Making History: Practices and Theory|
Spring 2010 not offered
This research seminar will examine historiography as a practice, an art, and, finally, as an object of theoretical reflection. It hopes to reveal history-writing's own history-to reveal the values, moral aesthetic, and politics that have dominated the desire of people around the world to commemorate events, repeat them, and consciously build the present out of renewed confrontation with or celebration of their pasts. It will consider the relationship of social status and virtues. It will analyze the power of history to articulate political and moral options. Throughout the course we will focus on the rhetorical means by which historians present their views, the philosophical premises that undergird them, and the passions and interests that might have motivated them. This will require due attention to both the context and the text's production and reading and to the text's words themselves.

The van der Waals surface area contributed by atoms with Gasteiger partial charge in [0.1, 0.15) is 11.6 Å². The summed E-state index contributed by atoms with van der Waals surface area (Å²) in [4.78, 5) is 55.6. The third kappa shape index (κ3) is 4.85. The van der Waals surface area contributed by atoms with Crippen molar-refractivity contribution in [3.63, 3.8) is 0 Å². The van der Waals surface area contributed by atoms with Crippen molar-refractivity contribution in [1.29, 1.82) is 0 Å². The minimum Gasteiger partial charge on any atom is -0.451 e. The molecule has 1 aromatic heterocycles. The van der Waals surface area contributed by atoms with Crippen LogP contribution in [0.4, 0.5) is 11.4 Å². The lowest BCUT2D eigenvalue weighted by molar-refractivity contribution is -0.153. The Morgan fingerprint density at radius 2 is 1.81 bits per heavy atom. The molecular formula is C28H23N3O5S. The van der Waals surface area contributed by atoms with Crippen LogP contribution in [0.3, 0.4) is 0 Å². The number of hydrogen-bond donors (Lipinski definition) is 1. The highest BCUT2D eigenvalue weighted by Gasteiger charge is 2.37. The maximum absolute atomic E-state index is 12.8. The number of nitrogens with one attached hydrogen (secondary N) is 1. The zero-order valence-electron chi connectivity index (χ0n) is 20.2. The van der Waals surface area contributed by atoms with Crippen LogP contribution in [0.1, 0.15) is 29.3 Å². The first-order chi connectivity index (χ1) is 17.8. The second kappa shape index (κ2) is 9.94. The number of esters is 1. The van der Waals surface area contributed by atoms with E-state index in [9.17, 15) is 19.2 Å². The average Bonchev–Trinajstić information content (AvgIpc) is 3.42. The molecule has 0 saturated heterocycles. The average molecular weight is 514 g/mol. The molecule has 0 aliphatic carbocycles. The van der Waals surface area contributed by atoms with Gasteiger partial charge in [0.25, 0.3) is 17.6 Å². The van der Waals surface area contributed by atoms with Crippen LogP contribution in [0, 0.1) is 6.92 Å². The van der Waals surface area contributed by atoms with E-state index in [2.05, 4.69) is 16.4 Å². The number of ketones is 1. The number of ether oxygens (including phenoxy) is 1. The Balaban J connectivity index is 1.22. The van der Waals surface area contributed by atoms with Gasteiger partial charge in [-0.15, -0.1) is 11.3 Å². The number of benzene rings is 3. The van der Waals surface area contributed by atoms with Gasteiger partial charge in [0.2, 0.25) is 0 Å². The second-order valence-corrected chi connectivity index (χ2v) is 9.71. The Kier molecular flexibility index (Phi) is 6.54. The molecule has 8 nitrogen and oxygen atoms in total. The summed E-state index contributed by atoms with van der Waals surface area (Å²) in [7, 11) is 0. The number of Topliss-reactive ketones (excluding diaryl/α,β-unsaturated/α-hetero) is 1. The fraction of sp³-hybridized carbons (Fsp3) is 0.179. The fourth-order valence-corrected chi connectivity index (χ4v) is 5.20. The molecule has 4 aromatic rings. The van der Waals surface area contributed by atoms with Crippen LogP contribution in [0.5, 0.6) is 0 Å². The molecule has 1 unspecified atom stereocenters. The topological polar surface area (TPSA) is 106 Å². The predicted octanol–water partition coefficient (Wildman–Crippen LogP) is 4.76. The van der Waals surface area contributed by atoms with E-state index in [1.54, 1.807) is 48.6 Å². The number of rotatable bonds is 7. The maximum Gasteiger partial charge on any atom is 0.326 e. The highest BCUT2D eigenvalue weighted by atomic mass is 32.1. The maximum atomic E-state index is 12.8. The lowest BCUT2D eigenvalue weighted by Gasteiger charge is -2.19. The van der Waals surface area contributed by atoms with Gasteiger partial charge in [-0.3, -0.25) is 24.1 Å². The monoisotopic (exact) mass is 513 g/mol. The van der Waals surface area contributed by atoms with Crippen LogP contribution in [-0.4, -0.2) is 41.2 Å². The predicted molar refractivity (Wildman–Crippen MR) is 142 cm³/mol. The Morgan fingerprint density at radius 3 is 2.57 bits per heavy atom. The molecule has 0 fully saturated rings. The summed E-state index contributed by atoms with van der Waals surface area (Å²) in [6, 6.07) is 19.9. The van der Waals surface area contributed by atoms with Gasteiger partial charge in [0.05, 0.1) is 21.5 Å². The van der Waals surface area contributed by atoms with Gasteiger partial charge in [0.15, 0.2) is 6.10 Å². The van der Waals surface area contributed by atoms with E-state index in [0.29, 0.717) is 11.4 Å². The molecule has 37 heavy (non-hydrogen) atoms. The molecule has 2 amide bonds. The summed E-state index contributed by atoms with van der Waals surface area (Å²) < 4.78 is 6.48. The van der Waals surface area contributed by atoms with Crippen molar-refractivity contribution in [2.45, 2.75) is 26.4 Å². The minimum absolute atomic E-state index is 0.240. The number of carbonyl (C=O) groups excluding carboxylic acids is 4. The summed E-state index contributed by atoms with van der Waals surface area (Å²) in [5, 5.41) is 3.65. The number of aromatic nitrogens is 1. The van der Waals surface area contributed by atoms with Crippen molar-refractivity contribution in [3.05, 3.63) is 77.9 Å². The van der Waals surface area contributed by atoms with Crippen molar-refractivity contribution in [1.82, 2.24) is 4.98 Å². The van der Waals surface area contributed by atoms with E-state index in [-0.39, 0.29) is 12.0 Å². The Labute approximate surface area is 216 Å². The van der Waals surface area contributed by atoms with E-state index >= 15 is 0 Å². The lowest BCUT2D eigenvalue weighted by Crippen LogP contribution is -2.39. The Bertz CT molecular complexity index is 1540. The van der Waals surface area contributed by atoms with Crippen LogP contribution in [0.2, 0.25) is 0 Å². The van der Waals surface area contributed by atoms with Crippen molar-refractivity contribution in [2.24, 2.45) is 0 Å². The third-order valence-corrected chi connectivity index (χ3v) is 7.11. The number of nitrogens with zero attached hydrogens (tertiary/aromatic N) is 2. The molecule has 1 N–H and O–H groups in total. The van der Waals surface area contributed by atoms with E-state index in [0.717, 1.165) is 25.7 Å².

||Gen Ed Area Dept:
|Course Format: Seminar||Grading Mode: Graded|
||Fulfills a Major Requirement for: None
Course Reader of Selections from the History of History Writing, from the Bible and Herodotus to recent authors such as Peter Brown, Michel Foucault, and William MacNeil.
HISTORY AND THEORY: CONTEMPORARY READINGS
G. SPIEGEL, ed., PRACTICING HISTORY: NEW DIRECTIONS IN HISTORICAL WRITING
Additional articles on historical theory and philosophy.
|Examination and Assignments: |
Two five-page papers on set texts.
One 15-20 page term paper.
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